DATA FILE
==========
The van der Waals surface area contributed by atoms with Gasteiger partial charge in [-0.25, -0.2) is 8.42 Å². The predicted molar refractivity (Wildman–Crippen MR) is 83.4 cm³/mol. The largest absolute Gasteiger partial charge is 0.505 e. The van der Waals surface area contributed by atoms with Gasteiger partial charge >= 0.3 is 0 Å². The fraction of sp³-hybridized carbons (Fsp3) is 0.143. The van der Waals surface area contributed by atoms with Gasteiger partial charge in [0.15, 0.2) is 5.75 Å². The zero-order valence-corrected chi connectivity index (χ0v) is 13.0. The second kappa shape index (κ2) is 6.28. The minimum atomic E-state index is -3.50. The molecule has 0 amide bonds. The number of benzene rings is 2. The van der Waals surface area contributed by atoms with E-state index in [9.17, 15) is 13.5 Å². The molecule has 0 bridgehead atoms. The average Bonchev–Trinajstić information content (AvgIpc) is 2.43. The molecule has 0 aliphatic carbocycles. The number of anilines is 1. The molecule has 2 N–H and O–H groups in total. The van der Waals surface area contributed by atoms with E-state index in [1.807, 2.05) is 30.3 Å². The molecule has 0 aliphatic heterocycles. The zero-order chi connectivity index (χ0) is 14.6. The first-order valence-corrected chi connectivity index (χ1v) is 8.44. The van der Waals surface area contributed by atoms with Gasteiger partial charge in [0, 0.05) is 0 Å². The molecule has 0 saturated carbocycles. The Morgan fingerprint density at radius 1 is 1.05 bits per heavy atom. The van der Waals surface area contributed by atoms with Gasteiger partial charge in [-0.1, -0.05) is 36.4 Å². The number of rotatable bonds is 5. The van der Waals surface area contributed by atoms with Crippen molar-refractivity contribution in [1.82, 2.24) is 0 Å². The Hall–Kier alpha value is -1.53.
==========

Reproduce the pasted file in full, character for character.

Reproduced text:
The van der Waals surface area contributed by atoms with Gasteiger partial charge in [-0.25, -0.2) is 8.42 Å². The predicted molar refractivity (Wildman–Crippen MR) is 83.4 cm³/mol. The largest absolute Gasteiger partial charge is 0.505 e. The van der Waals surface area contributed by atoms with Gasteiger partial charge >= 0.3 is 0 Å². The fraction of sp³-hybridized carbons (Fsp3) is 0.143. The van der Waals surface area contributed by atoms with Gasteiger partial charge in [0.15, 0.2) is 5.75 Å². The zero-order valence-corrected chi connectivity index (χ0v) is 13.0. The second kappa shape index (κ2) is 6.28. The minimum atomic E-state index is -3.50. The molecule has 0 amide bonds. The number of benzene rings is 2. The van der Waals surface area contributed by atoms with E-state index in [9.17, 15) is 13.5 Å². The molecule has 0 bridgehead atoms. The average Bonchev–Trinajstić information content (AvgIpc) is 2.43. The molecule has 0 aliphatic carbocycles. The number of anilines is 1. The molecule has 2 N–H and O–H groups in total. The van der Waals surface area contributed by atoms with E-state index in [1.807, 2.05) is 30.3 Å². The molecule has 0 aliphatic heterocycles. The zero-order chi connectivity index (χ0) is 14.6. The first-order valence-corrected chi connectivity index (χ1v) is 8.44. The van der Waals surface area contributed by atoms with Gasteiger partial charge in [0, 0.05) is 0 Å². The molecule has 0 saturated carbocycles. The Morgan fingerprint density at radius 1 is 1.05 bits per heavy atom. The van der Waals surface area contributed by atoms with Gasteiger partial charge in [-0.1, -0.05) is 36.4 Å². The number of rotatable bonds is 5. The van der Waals surface area contributed by atoms with Crippen molar-refractivity contribution in [1.82, 2.24) is 0 Å². The Hall–Kier alpha value is -1.53.